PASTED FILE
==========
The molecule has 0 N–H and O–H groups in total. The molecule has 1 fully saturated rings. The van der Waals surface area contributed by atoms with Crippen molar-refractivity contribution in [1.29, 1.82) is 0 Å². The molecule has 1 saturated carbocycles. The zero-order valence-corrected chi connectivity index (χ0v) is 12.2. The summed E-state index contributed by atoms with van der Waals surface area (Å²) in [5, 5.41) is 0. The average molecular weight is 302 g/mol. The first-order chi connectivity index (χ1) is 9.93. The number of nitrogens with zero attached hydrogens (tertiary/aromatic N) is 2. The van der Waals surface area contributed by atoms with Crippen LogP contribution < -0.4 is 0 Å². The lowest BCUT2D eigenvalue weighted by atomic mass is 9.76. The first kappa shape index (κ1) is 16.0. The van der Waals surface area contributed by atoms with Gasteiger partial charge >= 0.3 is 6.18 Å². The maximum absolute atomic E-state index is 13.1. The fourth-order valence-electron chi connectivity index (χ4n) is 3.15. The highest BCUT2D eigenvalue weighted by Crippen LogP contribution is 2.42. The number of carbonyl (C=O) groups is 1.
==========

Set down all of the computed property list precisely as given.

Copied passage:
The molecule has 0 N–H and O–H groups in total. The molecule has 1 fully saturated rings. The van der Waals surface area contributed by atoms with Crippen molar-refractivity contribution in [1.29, 1.82) is 0 Å². The molecule has 1 saturated carbocycles. The zero-order valence-corrected chi connectivity index (χ0v) is 12.2. The summed E-state index contributed by atoms with van der Waals surface area (Å²) in [5, 5.41) is 0. The average molecular weight is 302 g/mol. The first-order chi connectivity index (χ1) is 9.93. The number of nitrogens with zero attached hydrogens (tertiary/aromatic N) is 2. The van der Waals surface area contributed by atoms with Crippen LogP contribution < -0.4 is 0 Å². The lowest BCUT2D eigenvalue weighted by atomic mass is 9.76. The first kappa shape index (κ1) is 16.0. The van der Waals surface area contributed by atoms with Gasteiger partial charge >= 0.3 is 6.18 Å². The maximum absolute atomic E-state index is 13.1. The fourth-order valence-electron chi connectivity index (χ4n) is 3.15. The highest BCUT2D eigenvalue weighted by Crippen LogP contribution is 2.42. The number of carbonyl (C=O) groups is 1.